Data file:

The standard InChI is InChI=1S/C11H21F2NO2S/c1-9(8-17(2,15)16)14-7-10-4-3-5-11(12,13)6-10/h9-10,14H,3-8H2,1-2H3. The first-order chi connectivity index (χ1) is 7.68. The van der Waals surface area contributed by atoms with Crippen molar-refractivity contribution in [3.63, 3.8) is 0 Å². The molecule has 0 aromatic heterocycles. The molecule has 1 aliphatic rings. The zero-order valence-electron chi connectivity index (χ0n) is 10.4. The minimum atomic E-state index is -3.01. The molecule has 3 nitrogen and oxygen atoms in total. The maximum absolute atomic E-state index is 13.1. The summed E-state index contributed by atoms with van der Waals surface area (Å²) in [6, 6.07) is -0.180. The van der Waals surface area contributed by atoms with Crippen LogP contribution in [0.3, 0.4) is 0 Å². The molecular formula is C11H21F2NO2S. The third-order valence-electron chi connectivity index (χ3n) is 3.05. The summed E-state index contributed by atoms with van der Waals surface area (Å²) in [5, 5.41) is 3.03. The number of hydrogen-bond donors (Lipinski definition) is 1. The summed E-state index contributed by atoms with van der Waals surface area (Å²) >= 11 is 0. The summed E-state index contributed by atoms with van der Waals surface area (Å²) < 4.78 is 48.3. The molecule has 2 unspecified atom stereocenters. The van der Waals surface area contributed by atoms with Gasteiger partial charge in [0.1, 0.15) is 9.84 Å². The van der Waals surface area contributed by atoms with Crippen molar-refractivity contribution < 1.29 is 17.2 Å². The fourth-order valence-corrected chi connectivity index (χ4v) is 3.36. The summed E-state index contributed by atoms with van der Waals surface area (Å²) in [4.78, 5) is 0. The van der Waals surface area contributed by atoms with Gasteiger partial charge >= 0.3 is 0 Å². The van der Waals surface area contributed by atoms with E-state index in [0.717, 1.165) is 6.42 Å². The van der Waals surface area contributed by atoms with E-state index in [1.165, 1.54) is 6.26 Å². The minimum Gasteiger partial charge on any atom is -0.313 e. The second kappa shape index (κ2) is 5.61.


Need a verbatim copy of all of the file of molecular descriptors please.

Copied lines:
The standard InChI is InChI=1S/C11H21F2NO2S/c1-9(8-17(2,15)16)14-7-10-4-3-5-11(12,13)6-10/h9-10,14H,3-8H2,1-2H3. The first-order chi connectivity index (χ1) is 7.68. The van der Waals surface area contributed by atoms with Crippen molar-refractivity contribution in [3.63, 3.8) is 0 Å². The molecule has 0 aromatic heterocycles. The molecule has 1 aliphatic rings. The zero-order valence-electron chi connectivity index (χ0n) is 10.4. The minimum atomic E-state index is -3.01. The molecule has 3 nitrogen and oxygen atoms in total. The maximum absolute atomic E-state index is 13.1. The summed E-state index contributed by atoms with van der Waals surface area (Å²) in [6, 6.07) is -0.180. The van der Waals surface area contributed by atoms with Crippen LogP contribution in [0.3, 0.4) is 0 Å². The molecular formula is C11H21F2NO2S. The third-order valence-electron chi connectivity index (χ3n) is 3.05. The summed E-state index contributed by atoms with van der Waals surface area (Å²) in [5, 5.41) is 3.03. The number of hydrogen-bond donors (Lipinski definition) is 1. The summed E-state index contributed by atoms with van der Waals surface area (Å²) >= 11 is 0. The summed E-state index contributed by atoms with van der Waals surface area (Å²) < 4.78 is 48.3. The molecule has 2 unspecified atom stereocenters. The van der Waals surface area contributed by atoms with Gasteiger partial charge in [0.1, 0.15) is 9.84 Å². The van der Waals surface area contributed by atoms with Crippen molar-refractivity contribution < 1.29 is 17.2 Å². The fourth-order valence-corrected chi connectivity index (χ4v) is 3.36. The summed E-state index contributed by atoms with van der Waals surface area (Å²) in [4.78, 5) is 0. The van der Waals surface area contributed by atoms with Gasteiger partial charge >= 0.3 is 0 Å². The van der Waals surface area contributed by atoms with E-state index in [0.717, 1.165) is 6.42 Å². The van der Waals surface area contributed by atoms with E-state index in [1.165, 1.54) is 6.26 Å². The minimum Gasteiger partial charge on any atom is -0.313 e. The second kappa shape index (κ2) is 5.61.